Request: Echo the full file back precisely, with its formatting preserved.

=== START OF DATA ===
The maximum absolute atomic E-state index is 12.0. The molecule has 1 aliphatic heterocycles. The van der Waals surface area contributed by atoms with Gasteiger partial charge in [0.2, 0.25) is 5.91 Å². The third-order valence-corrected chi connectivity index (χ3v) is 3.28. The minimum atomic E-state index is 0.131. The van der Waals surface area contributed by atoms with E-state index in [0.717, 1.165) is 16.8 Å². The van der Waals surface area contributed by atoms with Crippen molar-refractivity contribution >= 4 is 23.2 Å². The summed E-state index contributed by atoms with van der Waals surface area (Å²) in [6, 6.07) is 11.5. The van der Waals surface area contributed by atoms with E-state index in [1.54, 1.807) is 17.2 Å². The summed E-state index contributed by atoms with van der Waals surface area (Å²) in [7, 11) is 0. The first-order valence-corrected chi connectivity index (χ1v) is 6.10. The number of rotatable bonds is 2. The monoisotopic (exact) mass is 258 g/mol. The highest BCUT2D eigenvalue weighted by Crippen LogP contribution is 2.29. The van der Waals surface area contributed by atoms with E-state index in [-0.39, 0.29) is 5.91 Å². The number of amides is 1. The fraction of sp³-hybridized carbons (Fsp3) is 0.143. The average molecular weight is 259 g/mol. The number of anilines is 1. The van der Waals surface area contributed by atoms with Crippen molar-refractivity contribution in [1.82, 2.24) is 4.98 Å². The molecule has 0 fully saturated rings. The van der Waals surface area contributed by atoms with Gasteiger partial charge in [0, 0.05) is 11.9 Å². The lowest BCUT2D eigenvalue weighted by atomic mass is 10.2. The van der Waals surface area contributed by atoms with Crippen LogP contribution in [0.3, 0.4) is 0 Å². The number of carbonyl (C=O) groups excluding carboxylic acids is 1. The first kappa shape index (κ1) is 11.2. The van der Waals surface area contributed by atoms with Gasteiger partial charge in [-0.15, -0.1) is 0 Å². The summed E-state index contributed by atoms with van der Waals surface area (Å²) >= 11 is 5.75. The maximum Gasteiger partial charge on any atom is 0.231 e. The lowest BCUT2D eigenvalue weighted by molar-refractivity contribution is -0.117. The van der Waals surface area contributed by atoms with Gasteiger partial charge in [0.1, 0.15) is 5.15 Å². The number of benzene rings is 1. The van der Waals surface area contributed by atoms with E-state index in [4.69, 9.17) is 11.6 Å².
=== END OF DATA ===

The maximum absolute atomic E-state index is 12.0. The molecule has 1 aliphatic heterocycles. The van der Waals surface area contributed by atoms with Gasteiger partial charge in [0.2, 0.25) is 5.91 Å². The third-order valence-corrected chi connectivity index (χ3v) is 3.28. The minimum atomic E-state index is 0.131. The van der Waals surface area contributed by atoms with E-state index in [0.717, 1.165) is 16.8 Å². The van der Waals surface area contributed by atoms with Crippen molar-refractivity contribution >= 4 is 23.2 Å². The summed E-state index contributed by atoms with van der Waals surface area (Å²) in [6, 6.07) is 11.5. The van der Waals surface area contributed by atoms with E-state index in [1.54, 1.807) is 17.2 Å². The summed E-state index contributed by atoms with van der Waals surface area (Å²) in [7, 11) is 0. The first-order valence-corrected chi connectivity index (χ1v) is 6.10. The number of rotatable bonds is 2. The monoisotopic (exact) mass is 258 g/mol. The highest BCUT2D eigenvalue weighted by Crippen LogP contribution is 2.29. The van der Waals surface area contributed by atoms with E-state index in [-0.39, 0.29) is 5.91 Å². The number of amides is 1. The fraction of sp³-hybridized carbons (Fsp3) is 0.143. The average molecular weight is 259 g/mol. The number of anilines is 1. The van der Waals surface area contributed by atoms with Crippen molar-refractivity contribution in [1.82, 2.24) is 4.98 Å². The molecule has 0 fully saturated rings. The van der Waals surface area contributed by atoms with Gasteiger partial charge in [0, 0.05) is 11.9 Å². The lowest BCUT2D eigenvalue weighted by atomic mass is 10.2. The van der Waals surface area contributed by atoms with Crippen LogP contribution in [0.3, 0.4) is 0 Å². The number of carbonyl (C=O) groups excluding carboxylic acids is 1. The first kappa shape index (κ1) is 11.2. The van der Waals surface area contributed by atoms with Gasteiger partial charge in [-0.15, -0.1) is 0 Å². The summed E-state index contributed by atoms with van der Waals surface area (Å²) >= 11 is 5.75. The maximum Gasteiger partial charge on any atom is 0.231 e. The lowest BCUT2D eigenvalue weighted by molar-refractivity contribution is -0.117. The van der Waals surface area contributed by atoms with Gasteiger partial charge in [0.1, 0.15) is 5.15 Å². The number of benzene rings is 1. The van der Waals surface area contributed by atoms with E-state index in [4.69, 9.17) is 11.6 Å².